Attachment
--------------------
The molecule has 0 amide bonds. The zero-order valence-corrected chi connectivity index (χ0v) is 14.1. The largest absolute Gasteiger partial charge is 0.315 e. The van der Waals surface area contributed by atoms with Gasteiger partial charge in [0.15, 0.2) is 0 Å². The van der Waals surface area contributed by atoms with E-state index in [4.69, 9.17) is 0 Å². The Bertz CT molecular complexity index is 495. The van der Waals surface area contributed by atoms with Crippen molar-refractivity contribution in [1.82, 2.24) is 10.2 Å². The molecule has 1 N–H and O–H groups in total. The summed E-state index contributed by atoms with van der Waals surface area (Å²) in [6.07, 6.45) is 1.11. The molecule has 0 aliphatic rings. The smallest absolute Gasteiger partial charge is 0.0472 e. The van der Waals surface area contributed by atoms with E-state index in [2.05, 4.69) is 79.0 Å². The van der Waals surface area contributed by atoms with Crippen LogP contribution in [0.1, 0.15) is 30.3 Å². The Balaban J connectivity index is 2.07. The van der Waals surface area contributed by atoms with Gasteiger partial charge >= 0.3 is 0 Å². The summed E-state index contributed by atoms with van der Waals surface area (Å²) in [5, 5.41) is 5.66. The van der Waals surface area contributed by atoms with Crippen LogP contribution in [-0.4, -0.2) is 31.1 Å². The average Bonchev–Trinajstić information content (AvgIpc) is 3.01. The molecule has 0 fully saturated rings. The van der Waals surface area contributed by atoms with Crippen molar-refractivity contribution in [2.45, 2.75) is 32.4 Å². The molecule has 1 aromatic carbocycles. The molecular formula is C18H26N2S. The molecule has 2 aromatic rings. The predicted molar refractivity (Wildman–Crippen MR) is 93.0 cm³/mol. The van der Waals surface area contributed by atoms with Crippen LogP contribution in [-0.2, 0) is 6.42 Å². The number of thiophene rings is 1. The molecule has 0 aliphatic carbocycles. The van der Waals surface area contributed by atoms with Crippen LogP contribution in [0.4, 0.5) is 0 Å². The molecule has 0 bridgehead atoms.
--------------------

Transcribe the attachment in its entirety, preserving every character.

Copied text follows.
The molecule has 0 amide bonds. The zero-order valence-corrected chi connectivity index (χ0v) is 14.1. The largest absolute Gasteiger partial charge is 0.315 e. The van der Waals surface area contributed by atoms with Gasteiger partial charge in [0.15, 0.2) is 0 Å². The van der Waals surface area contributed by atoms with E-state index in [4.69, 9.17) is 0 Å². The Bertz CT molecular complexity index is 495. The van der Waals surface area contributed by atoms with Crippen molar-refractivity contribution in [1.82, 2.24) is 10.2 Å². The molecule has 1 N–H and O–H groups in total. The summed E-state index contributed by atoms with van der Waals surface area (Å²) in [6.07, 6.45) is 1.11. The molecule has 0 aliphatic rings. The smallest absolute Gasteiger partial charge is 0.0472 e. The van der Waals surface area contributed by atoms with E-state index in [2.05, 4.69) is 79.0 Å². The van der Waals surface area contributed by atoms with Crippen LogP contribution in [0.1, 0.15) is 30.3 Å². The Balaban J connectivity index is 2.07. The van der Waals surface area contributed by atoms with Gasteiger partial charge >= 0.3 is 0 Å². The summed E-state index contributed by atoms with van der Waals surface area (Å²) in [5, 5.41) is 5.66. The van der Waals surface area contributed by atoms with Crippen LogP contribution in [-0.4, -0.2) is 31.1 Å². The average Bonchev–Trinajstić information content (AvgIpc) is 3.01. The molecule has 0 fully saturated rings. The van der Waals surface area contributed by atoms with Crippen molar-refractivity contribution in [2.45, 2.75) is 32.4 Å². The molecule has 1 aromatic carbocycles. The molecular formula is C18H26N2S. The molecule has 2 aromatic rings. The predicted molar refractivity (Wildman–Crippen MR) is 93.0 cm³/mol. The van der Waals surface area contributed by atoms with Crippen LogP contribution in [-0.2, 0) is 6.42 Å². The number of thiophene rings is 1. The molecule has 0 aliphatic carbocycles. The van der Waals surface area contributed by atoms with Crippen LogP contribution in [0.4, 0.5) is 0 Å². The molecule has 0 bridgehead atoms.